Matthew 11:9
But what went ye out for to see? A prophet? yea, I say unto you, and more than a prophet.
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(9) What went ye out for to see? A prophet?—The words again throw the hearers back upon the impressions made on them when they first saw and heard the Baptist. They then went out to see a prophet, and they were not, disappointed. Nothing that they had seen or heard since was to lead them to think less worthily of him now. He was indeed a prophet, taught by the Spirit of Jehovah, predicting the glory of the kingdom; but he was also something more than this—a worker in the fulfilment of what he thus proclaimed.

11:7-15 What Christ said concerning John, was not only for his praise, but for the people's profit. Those who attend on the word will be called to give an account of their improvements. Do we think when the sermon is done, the care is over? No, then the greatest of the care begins. John was a self-denying man, dead to all the pomps of the world and the pleasures of sense. It becomes people, in all their appearances, to be consistent with their character and their situation. John was a great and good man, yet not perfect; therefore he came short of glorified saints. The least in heaven knows more, loves more, and does more in praising God, and receives more from him, than the greatest in this world. But by the kingdom of heaven here, is rather to be understood the kingdom of grace, the gospel dispensation in its power and purity. What reason we have to be thankful that our lot is cast in the days of the kingdom of heaven, under such advantages of light and love! Multitudes were wrought upon by the ministry of John, and became his disciples. And those strove for a place in this kingdom, that one would think had no right nor title to it, and so seemed to be intruders. It shows us what fervency and zeal are required of all. Self must be denied; the bent, the frame and temper of the mind must be altered. Those who will have an interest in the great salvation, will have it upon any terms, and not think them hard, nor quit their hold without a blessing. The things of God are of great and common concern. God requires no more from us than the right use of the faculties he has given us. People are ignorant, because they will not learn.A prophet? - He next asks whether they went to see a prophet. They had regarded him as such, and Jesus tells them that in this their apprehensions of him were correct.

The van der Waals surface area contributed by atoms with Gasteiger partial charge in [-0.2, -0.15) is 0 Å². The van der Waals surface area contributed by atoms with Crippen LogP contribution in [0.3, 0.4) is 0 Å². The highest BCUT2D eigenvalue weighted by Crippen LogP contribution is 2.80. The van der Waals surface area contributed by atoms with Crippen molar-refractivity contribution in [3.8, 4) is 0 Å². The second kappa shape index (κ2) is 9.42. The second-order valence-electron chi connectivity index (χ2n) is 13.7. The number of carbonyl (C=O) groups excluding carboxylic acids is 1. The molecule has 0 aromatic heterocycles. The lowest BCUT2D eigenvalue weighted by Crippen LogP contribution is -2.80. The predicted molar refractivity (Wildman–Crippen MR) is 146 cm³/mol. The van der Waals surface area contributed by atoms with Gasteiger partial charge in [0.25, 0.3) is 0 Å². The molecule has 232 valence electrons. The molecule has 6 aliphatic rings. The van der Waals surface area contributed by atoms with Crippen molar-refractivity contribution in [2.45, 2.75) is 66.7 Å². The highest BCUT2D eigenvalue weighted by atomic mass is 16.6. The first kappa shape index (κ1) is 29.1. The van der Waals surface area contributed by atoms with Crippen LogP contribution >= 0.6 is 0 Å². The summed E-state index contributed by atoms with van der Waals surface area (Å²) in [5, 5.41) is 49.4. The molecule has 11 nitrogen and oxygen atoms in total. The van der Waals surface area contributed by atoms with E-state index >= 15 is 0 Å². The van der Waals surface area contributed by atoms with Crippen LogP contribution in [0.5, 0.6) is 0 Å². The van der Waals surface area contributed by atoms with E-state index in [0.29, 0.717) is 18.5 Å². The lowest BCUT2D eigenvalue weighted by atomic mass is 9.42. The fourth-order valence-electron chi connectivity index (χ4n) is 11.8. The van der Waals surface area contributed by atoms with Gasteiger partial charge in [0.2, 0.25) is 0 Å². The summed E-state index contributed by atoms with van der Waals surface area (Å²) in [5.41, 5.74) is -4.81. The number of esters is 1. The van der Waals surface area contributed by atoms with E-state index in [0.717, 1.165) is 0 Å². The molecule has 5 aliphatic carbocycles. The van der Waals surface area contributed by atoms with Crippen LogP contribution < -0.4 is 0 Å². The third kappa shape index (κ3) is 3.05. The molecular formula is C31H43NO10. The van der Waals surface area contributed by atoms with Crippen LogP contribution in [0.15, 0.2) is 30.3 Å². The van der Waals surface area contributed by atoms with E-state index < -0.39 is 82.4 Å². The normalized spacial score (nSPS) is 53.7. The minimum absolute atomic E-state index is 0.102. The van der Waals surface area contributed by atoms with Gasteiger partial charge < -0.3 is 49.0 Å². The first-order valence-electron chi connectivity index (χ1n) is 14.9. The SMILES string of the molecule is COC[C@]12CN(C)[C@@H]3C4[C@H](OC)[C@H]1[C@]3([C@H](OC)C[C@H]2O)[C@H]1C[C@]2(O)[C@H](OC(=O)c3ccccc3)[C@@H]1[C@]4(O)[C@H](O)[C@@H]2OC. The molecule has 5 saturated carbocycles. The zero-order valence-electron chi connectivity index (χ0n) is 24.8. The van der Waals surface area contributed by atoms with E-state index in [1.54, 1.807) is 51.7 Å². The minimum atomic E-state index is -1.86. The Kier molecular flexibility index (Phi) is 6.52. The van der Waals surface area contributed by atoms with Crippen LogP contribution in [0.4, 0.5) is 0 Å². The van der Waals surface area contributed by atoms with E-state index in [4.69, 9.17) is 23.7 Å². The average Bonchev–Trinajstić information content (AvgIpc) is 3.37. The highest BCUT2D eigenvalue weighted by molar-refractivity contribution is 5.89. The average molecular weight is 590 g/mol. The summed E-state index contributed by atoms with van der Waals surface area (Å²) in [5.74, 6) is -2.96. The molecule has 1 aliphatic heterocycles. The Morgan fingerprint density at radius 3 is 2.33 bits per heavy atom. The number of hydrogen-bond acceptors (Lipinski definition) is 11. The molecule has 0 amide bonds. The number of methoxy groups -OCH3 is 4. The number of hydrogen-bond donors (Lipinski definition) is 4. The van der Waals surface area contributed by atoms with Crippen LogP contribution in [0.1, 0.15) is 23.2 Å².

More than a prophet - Sustaining a character more elevated and sacred than the most distinguished of the ancient prophets. Those had been regarded as the most eminent of the prophets who had most clearly predicted the Messiah. Isaiah had been distinguished above all others for the sublimity of his writings, and the clearness with which he had foretold the coming of Christ. Yet John surpassed even him. He lived in the time of the Messiah himself. He predicted his coming with still more clarity. He was the instrument of introducing him to the nation. He was, therefore, first among the prophets.

2. Now when John had heard in the prison—For the account of this imprisonment, see on [1261]Mr 6:17-20.

the works of Christ, he sent, &c.—On the whole passage, see on [1262]Lu 7:18-35.

Ver. 7-9. Luke repeating the same story, Luke 7:24-26, instead of they that wear soft clothing, saith, they that are gorgeously apparelled, and live delicately, are in kings’ courts. Our Saviour here doth tacitly imply, that the ministers of the gospel should neither be uncertain and inconstant men, nor yet delicate men, affecting splendid apparel or delicate diet, but minding their great work, viz. the revelation of the will of God. But the scope of his present speech here, was to confirm the multitude in their good opinion of John, and to keep them from being scandalized, or altering their opinion of him, because he was now in prison. All men held John as a prophet, Matthew 15:5; 21:26. You went out (saith our Saviour) into the wilderness to hear John preach: you did not go out to see some idle, light man, such as a reed shaken with the wind, nor yet to see a man clothed gorgeously, (the wilderness is no place for such persons, they are to be found in the courts and palaces of princes), you went out to hear one revealing the will of God to you. Nor did you mistake. He was a prophet. Not that Prophet of which Moses spake, Deu 18:15. But a prophet; yea, and more than a prophet; one that hath taught you what none of the prophets ever could teach you, that I, the Messias, am come; they could only tell you that I should come.